Some day, the United States may adopt a regulatory system to cap greenhouse gas emissions and let companies trade credits to emit such pollution. Until then, advocates for corporate sustainability must look to Europe to get a sense of how such a cap-and-trade system might work.
Since the European Union launched a cap-and-trade approach to emission reductions in 2005, carbon dealing has become a multibillion-dollar industry there; indeed, it dominates the world’s fast-growing carbon market. Last year, for example, global carbon trading increased a whopping 80 percent from 2006, with a $60 billion price tag, according to Point Carbon, a firm that provides market analysis.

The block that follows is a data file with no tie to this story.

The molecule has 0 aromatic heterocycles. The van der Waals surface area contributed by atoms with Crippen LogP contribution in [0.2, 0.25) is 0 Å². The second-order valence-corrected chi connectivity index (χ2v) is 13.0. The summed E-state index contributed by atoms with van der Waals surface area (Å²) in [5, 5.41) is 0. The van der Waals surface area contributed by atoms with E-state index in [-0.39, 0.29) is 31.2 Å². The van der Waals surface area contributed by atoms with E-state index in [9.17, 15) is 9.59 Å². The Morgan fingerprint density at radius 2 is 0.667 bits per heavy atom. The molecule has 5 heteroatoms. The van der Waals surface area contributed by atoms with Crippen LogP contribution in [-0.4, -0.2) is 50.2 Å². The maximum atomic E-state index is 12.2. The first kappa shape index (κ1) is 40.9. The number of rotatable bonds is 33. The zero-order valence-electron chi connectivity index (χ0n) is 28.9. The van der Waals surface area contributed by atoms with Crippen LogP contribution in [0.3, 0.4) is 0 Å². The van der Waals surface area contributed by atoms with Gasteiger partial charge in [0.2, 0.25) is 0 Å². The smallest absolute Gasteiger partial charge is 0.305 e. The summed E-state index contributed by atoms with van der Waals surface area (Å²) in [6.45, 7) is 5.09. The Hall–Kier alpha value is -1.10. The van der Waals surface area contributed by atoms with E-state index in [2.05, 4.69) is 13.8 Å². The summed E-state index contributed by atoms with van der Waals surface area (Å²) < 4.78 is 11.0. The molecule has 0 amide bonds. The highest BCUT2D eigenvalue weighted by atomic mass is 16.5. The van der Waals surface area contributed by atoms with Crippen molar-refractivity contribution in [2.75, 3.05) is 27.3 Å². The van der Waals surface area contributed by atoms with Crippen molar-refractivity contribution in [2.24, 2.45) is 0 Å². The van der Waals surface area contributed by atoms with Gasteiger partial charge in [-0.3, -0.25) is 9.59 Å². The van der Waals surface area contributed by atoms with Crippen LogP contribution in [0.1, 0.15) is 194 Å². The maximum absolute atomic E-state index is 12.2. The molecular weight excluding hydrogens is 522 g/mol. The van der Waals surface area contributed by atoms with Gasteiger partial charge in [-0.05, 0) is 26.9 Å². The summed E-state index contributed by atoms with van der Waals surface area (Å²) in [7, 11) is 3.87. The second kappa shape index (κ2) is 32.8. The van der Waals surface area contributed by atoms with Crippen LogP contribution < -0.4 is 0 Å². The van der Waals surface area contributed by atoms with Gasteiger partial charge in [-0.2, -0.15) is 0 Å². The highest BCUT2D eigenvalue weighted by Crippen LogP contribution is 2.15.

The EU’s Emissions Trading System (ETS) has played a particularly important role, accounting for 62 percent of the world market by volume of carbon trading and 70 percent by financial value.
Cap-and-trade aims to cut greenhouse gas emissions 20 percent... To get the full story, subscribe now.
Join the Community
Full, instant access
Single-user subscription, one year | $1,199.00
For multi-user subscriptions, call (888) 519-9200